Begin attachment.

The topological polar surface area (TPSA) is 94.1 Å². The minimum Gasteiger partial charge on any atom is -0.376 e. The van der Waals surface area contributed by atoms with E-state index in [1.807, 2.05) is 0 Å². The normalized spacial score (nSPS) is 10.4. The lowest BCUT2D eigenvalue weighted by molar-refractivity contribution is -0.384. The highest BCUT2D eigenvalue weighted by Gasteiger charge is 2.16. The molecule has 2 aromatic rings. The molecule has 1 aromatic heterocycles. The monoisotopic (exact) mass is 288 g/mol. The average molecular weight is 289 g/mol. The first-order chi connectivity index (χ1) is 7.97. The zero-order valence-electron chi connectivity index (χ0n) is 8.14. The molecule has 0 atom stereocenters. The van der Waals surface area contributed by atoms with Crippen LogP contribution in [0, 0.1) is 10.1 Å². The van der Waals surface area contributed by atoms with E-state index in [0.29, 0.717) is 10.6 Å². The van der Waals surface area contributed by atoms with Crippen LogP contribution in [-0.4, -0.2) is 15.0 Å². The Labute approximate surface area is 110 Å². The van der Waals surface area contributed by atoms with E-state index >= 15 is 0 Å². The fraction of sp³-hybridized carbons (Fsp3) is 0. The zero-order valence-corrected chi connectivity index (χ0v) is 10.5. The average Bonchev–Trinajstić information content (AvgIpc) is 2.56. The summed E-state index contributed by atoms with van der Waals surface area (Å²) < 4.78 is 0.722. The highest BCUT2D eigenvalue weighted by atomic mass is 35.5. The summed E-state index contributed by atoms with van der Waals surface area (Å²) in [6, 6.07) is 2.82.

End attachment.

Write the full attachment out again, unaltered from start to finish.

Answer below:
The topological polar surface area (TPSA) is 94.1 Å². The minimum Gasteiger partial charge on any atom is -0.376 e. The van der Waals surface area contributed by atoms with E-state index in [1.807, 2.05) is 0 Å². The normalized spacial score (nSPS) is 10.4. The lowest BCUT2D eigenvalue weighted by molar-refractivity contribution is -0.384. The highest BCUT2D eigenvalue weighted by Gasteiger charge is 2.16. The molecule has 2 aromatic rings. The molecule has 1 aromatic heterocycles. The monoisotopic (exact) mass is 288 g/mol. The average molecular weight is 289 g/mol. The first-order chi connectivity index (χ1) is 7.97. The zero-order valence-electron chi connectivity index (χ0n) is 8.14. The molecule has 0 atom stereocenters. The van der Waals surface area contributed by atoms with Crippen LogP contribution in [0, 0.1) is 10.1 Å². The van der Waals surface area contributed by atoms with E-state index in [0.29, 0.717) is 10.6 Å². The van der Waals surface area contributed by atoms with Crippen LogP contribution in [-0.4, -0.2) is 15.0 Å². The Labute approximate surface area is 110 Å². The van der Waals surface area contributed by atoms with E-state index >= 15 is 0 Å². The fraction of sp³-hybridized carbons (Fsp3) is 0. The zero-order valence-corrected chi connectivity index (χ0v) is 10.5. The average Bonchev–Trinajstić information content (AvgIpc) is 2.56. The summed E-state index contributed by atoms with van der Waals surface area (Å²) < 4.78 is 0.722. The highest BCUT2D eigenvalue weighted by atomic mass is 35.5. The summed E-state index contributed by atoms with van der Waals surface area (Å²) in [6, 6.07) is 2.82.